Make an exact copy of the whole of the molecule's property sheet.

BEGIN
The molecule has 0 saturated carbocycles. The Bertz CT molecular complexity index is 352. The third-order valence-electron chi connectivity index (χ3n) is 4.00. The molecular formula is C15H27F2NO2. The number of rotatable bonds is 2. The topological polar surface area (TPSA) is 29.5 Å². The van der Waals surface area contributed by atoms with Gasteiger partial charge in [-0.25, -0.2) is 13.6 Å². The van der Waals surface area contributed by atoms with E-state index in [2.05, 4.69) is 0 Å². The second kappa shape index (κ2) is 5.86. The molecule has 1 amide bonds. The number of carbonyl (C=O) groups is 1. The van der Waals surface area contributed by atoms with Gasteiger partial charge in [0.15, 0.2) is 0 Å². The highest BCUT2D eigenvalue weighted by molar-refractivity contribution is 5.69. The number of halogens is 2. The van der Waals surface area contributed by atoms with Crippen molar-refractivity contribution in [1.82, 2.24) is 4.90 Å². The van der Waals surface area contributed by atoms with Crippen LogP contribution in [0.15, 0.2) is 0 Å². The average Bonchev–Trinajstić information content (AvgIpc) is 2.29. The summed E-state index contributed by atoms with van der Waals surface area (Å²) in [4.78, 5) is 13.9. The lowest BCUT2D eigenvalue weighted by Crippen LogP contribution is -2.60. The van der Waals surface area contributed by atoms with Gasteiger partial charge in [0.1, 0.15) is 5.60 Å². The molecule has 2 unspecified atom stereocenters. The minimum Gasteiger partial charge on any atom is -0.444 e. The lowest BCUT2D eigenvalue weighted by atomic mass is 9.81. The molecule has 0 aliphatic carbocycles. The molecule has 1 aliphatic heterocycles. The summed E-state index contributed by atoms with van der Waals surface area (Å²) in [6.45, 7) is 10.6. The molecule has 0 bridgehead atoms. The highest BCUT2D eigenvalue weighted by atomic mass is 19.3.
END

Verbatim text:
The molecule has 0 saturated carbocycles. The Bertz CT molecular complexity index is 352. The third-order valence-electron chi connectivity index (χ3n) is 4.00. The molecular formula is C15H27F2NO2. The number of rotatable bonds is 2. The topological polar surface area (TPSA) is 29.5 Å². The van der Waals surface area contributed by atoms with Gasteiger partial charge in [-0.25, -0.2) is 13.6 Å². The van der Waals surface area contributed by atoms with E-state index in [2.05, 4.69) is 0 Å². The second kappa shape index (κ2) is 5.86. The molecule has 1 amide bonds. The number of carbonyl (C=O) groups is 1. The van der Waals surface area contributed by atoms with Gasteiger partial charge in [0.15, 0.2) is 0 Å². The highest BCUT2D eigenvalue weighted by molar-refractivity contribution is 5.69. The number of halogens is 2. The van der Waals surface area contributed by atoms with Crippen molar-refractivity contribution in [1.82, 2.24) is 4.90 Å². The van der Waals surface area contributed by atoms with Crippen LogP contribution in [0.15, 0.2) is 0 Å². The average Bonchev–Trinajstić information content (AvgIpc) is 2.29. The summed E-state index contributed by atoms with van der Waals surface area (Å²) in [4.78, 5) is 13.9. The lowest BCUT2D eigenvalue weighted by Crippen LogP contribution is -2.60. The van der Waals surface area contributed by atoms with Gasteiger partial charge in [0.1, 0.15) is 5.60 Å². The molecule has 2 unspecified atom stereocenters. The minimum Gasteiger partial charge on any atom is -0.444 e. The lowest BCUT2D eigenvalue weighted by atomic mass is 9.81. The molecule has 0 aliphatic carbocycles. The molecule has 1 aliphatic heterocycles. The summed E-state index contributed by atoms with van der Waals surface area (Å²) in [6.45, 7) is 10.6. The molecule has 0 bridgehead atoms. The highest BCUT2D eigenvalue weighted by atomic mass is 19.3.